Tag Archives: stress

Celebrate “Clean Off Your Desk Day” With These Tips

clean_off_desk_day_webHave you had a good look at your desk lately? What do you see? Do you have piles of papers stacked up, dirty coffee cups lying about, or dust gathering? Is last week’s lunch still lurking behind your computer monitor?

Believe it or not, that cluttered desk may be costing you hours of wasted time and could also add to workplace stress.

Whether you share an office, work from home, or have a work area on a counter somewhere, keeping your work space clean, organized, and uncluttered can help you work more efficiently and give you a sense of relaxation.

Monday, Jan. 11, is National Clean Off Your Desk Day in the United States, and we want to help you not only clean your workspace, but also become better organized for the new year. Here are some tips to do just that:

  • Start the great purge. Empty your desk’s drawers and throw away or give away anything you don’t use regularly. File those piles of papers into organized folders or recycle them if they are unnecessary.
  • Organize the purge. As you remove items from your desk and work area, make piles. Have a pile for papers, a pile for office supplies, a pile for personal items, and a pile for everything else. Go through each pile and purge or organize as needed.
  • Time to sanitize. Now that your desk is bare, clean it. Use sanitary wipes or cleaning spray to scrub the entire area. Use cleaners and computer spray to clean your computer as well. According to a study from the University of Arizona, your keyboard is one of the dirtiest things you touch every day, so make sure to give that a good wipe down as well.
  • Make your desk make sense. Categorize your items into areas that need immediate attention, things that need follow-up work, and things you can pass along or put on the back burner.
  • Presentation matters. Try to put your items back in a way that looks pleasing to you and your co-workers. For example, find nice storage containers or baskets and create labels to help keep your space more organized.
  • Make a goal to clean off your desk every week. Friday afternoons are a good time to do a weekly cleaning and organizing so that your desk or workspace are clean and pleasant for the start of the next work week.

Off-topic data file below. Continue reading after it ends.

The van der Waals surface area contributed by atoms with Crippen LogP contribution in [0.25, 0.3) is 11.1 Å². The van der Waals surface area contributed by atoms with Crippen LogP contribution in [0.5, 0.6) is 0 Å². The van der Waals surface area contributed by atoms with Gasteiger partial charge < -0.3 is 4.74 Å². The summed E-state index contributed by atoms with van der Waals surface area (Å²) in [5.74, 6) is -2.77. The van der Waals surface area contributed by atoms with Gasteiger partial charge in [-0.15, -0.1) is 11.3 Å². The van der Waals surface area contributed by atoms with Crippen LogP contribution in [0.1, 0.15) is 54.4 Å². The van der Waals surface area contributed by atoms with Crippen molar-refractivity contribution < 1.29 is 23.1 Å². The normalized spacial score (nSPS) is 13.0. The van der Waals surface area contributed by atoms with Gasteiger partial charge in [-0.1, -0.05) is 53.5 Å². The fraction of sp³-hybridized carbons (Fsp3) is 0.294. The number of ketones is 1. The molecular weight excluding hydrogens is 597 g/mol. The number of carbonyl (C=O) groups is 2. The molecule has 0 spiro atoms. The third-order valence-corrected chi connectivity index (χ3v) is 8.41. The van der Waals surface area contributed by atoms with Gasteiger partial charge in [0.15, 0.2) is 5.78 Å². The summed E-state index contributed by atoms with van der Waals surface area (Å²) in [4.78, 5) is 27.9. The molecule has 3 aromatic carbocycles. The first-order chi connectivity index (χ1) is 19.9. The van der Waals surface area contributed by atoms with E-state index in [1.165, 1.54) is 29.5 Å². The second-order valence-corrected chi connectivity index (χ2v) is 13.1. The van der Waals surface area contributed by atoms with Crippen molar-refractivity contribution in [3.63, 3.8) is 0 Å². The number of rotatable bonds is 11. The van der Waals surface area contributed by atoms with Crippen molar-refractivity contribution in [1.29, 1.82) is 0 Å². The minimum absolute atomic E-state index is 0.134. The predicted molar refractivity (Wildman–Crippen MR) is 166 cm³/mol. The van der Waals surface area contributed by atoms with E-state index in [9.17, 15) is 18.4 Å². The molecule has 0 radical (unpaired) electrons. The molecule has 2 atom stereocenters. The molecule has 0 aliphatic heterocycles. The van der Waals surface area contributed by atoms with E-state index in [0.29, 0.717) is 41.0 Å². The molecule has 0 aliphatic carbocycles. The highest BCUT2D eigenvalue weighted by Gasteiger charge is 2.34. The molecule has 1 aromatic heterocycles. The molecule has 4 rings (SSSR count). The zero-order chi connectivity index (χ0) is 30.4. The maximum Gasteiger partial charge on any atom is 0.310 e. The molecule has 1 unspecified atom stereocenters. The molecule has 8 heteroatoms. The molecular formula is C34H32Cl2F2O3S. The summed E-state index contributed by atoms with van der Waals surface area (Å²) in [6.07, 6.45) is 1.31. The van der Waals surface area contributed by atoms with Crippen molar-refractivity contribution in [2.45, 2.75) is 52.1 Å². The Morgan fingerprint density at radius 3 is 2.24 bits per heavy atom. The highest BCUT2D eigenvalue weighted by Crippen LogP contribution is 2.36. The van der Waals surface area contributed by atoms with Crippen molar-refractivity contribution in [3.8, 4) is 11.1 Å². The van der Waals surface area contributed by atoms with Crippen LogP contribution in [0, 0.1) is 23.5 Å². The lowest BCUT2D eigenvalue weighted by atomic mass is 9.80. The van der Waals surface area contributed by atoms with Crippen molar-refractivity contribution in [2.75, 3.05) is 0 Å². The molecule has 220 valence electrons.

Still not convinced that a tidy work area is important? Consider a report issued by OfficeMax in 2011 that found office clutter undermines productivity and motivation. In addition, researchers have found that people who are organized typically eat better and live longer than people who are disorderly. Convinced yet? Go ahead and break out the cleaning supplies, but remember to keep your organization limited to breaks. While cleanliness is important, it’s also important to respect your work time.

What do you think? Any tips on organization you’d like to share? Give us your best desk-cleaning tips in the comments section below!

Movin’ On Up is brought to you by Express Employment Professionals.

Staying Healthy During a Stressful Job Search

staying_healthy_stressful_job_search_webLet’s be honest – we’re all a bit stressed. Whether it’s in the job search, at work, or at home, almost everyone feels overwhelmed from time to time. Stress is a natural part of life, but even the smallest of stressors can have a negative effect on your health.

According to the U.S. Department of Health and Human Services, stress affects both your body and your mind, and it can lead to depression, headaches, heart disease, stroke, and stomach disorders. April is Stress Awareness Month, so there’s no better time to start managing the stressors in your daily life, especially when it comes to your job search.

Know the facts.